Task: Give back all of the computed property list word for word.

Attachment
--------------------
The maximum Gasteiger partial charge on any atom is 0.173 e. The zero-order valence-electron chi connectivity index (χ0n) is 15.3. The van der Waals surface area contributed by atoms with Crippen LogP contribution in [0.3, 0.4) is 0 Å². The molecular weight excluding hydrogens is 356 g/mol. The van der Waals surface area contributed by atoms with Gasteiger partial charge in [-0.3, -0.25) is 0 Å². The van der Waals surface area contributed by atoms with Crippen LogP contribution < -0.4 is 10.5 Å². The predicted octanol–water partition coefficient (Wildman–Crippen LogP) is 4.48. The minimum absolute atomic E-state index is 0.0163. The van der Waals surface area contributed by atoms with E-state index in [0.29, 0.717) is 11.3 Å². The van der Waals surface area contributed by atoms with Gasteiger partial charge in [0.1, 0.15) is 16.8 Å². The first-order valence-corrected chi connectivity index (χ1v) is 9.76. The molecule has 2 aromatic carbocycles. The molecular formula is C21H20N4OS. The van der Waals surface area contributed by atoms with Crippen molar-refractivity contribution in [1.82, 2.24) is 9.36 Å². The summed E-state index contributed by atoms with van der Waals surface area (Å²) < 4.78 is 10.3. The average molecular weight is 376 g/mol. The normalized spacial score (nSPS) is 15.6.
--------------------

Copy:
The maximum Gasteiger partial charge on any atom is 0.173 e. The zero-order valence-electron chi connectivity index (χ0n) is 15.3. The van der Waals surface area contributed by atoms with Crippen LogP contribution in [0.3, 0.4) is 0 Å². The molecular weight excluding hydrogens is 356 g/mol. The van der Waals surface area contributed by atoms with Gasteiger partial charge in [-0.3, -0.25) is 0 Å². The van der Waals surface area contributed by atoms with Crippen LogP contribution < -0.4 is 10.5 Å². The predicted octanol–water partition coefficient (Wildman–Crippen LogP) is 4.48. The minimum absolute atomic E-state index is 0.0163. The van der Waals surface area contributed by atoms with E-state index in [0.29, 0.717) is 11.3 Å². The van der Waals surface area contributed by atoms with Gasteiger partial charge in [0.1, 0.15) is 16.8 Å². The first-order valence-corrected chi connectivity index (χ1v) is 9.76. The molecule has 2 aromatic carbocycles. The molecular formula is C21H20N4OS. The van der Waals surface area contributed by atoms with Crippen molar-refractivity contribution in [1.82, 2.24) is 9.36 Å². The summed E-state index contributed by atoms with van der Waals surface area (Å²) < 4.78 is 10.3. The average molecular weight is 376 g/mol. The normalized spacial score (nSPS) is 15.6.